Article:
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Consider

class Foo {
    public $att;
    public function __construct ( $a ) { $this->att = $a; }
}

class Some {
    public function callMe ( Foo $f ) {}
}

// class I want to test
class SuT {
    public function testMe ( Some $s ) {
        echo $s->callMe( new Foo('hi') );
    }
}

I want to check whether Sut::testMe() properly invokes Some::callMe(). Since the parameter is a (Foo) object (not a scalar type), I can't figure out how to call PHPUnit's with() to run assertions on it. There is an assertAttributeEquals method for example, but how do I feed it the invocation's argument?

What I'd like to do is this:

class SuTTest extends PHPUnit_Framework_TestCase {
    public function testSuT () {
        $stub = $this->getMock( 'Some' );
        $stub->expects( $this->once() )->method( 'callMe' )
            ->with( $this->assertAttributeEquals('hi', 'att', $this->argument(0) );

        /*
         * Will $stub->callMe be called with a Foo object whose $att is 'hi'?
         */
        $sut = new SuT();
        $sut->testMe( $stub );
    }
}
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3 Answers 3

up vote 6 down vote accepted

You just pass the expected values to the "with" method.

->with(1, $object, "paramThree");

you can also pass in a range of phpUnit assertions instead of the parameters (it defaults to equal to)

->with(1, $this->equalTo($object), "paramThree");

so for objects you would use $this->isInstanceOf("stdClass") as a parameter to ->with

For the list of possible assertions look into: PHPUnit/Framework/Assert.php

for functions that return a new PHPUnit_Framework_Constraint


Small Demo

The first testcase just matches 2 arguments and works

The second one matches two and fails on argument 2

The last one tests that the passed in object is of type stdClass

<?php

class MockMe {
    public function bla() {

    }
}

class Demo {

    public function foo(MockMe $x) {
        $x->bla(1, 2);
    }

    public function bar(MockMe $x) {
        $x->bla(1, new stdClass());
    }

}

class DemoTest extends PHPUnit_Framework_TestCase {

    public function testWorks() {
        $x = new Demo();
        $mock = $this->getMock("MockMe");
        $mock->expects($this->once())->method("bla")->with(1,2);
        $x->foo($mock);
    }

    public function testFails() {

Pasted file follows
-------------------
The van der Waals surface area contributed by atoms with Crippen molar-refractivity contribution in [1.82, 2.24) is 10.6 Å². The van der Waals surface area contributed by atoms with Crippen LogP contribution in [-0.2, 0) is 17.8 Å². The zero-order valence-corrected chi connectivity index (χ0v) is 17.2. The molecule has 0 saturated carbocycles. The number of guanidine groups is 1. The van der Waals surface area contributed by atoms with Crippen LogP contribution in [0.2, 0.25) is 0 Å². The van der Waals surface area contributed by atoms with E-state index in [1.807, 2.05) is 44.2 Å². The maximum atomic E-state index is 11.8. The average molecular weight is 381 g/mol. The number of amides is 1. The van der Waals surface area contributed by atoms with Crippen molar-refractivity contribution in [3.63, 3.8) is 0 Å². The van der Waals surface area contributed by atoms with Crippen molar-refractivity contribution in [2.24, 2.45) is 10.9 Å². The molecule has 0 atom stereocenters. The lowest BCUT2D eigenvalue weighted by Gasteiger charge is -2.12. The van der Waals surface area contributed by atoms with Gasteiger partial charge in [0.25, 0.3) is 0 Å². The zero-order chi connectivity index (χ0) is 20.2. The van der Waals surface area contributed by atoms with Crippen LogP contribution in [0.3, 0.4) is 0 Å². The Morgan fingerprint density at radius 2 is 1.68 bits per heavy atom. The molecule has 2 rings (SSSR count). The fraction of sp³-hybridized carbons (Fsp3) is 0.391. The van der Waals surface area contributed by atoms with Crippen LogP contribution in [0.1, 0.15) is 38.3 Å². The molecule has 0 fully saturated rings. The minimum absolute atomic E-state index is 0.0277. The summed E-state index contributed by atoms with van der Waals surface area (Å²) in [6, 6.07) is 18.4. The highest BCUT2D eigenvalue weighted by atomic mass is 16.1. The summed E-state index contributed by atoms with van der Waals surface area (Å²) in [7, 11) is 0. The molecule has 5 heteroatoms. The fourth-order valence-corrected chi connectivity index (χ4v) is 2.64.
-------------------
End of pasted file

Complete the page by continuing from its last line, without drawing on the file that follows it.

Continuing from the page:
$x = new Demo();
        $mock = $this->getMock("MockMe");
        $mock->expects($this->once())->method("bla")->with(1,3);
        $x->foo($mock);
    }

    public function testObject() {
        $x = new Demo();
        $mock = $this->getMock("MockMe");
        $mock->expects($this->once())->method("bla")->with(1, $this->isInstanceOf("stdClass"));
        $x->bar($mock);
    }
}

Results in:

phpunit DemoTest.php
PHPUnit 3.5.13 by Sebastian Bergmann.

.F.

Time: 0 seconds, Memory: 4.25Mb

There was 1 failure:

1) DemoTest::testFails
Failed asserting that <integer:2> matches expected <integer:3>.

...DemoTest.php:12
...DemoTest.php:34

FAILURES!
Tests: 3, Assertions: 2, Failures: 1.
share|improve this answer
    
Thanks for the detailed answer! Both proposed assertions (instanceOf and equals($object)) work fine, but I'd like more fine-grained assertions (e.g. to check an object's attribute, or assert one of the object's function return values)! –  JayVee May 13 '11 at 7:14
    
@JayVee: Check the functions not starting with "assert" in PHPUnit/Framework/Assert.php (link above). What you might be looking for is: ->attributeEqualTo($attributeName, $value) for the objects attribute and if you really want to check that a passed in object returns the right value when a function is called on it (not sure if you really need that, maybe there is a easier way to build your test?) you need to (afaik) create your own PHPUnit_Framework_Constraint_* class. –  edorian May 13 '11 at 7:31
    
Ah, so that's the trick! attributeEqualTo works exactly the way I expected (and needed). Thanks again! –  JayVee May 23 '11 at 9:28

This is a simple example that does what you need:

$mock->expects ($this->once())
     ->method ('dummyFunction')
     ->with ($this->logicalAnd ($this->isInstanceOf ('DummyClass')
                               ,$this->attributeEqualTo ('attribute1', 1001)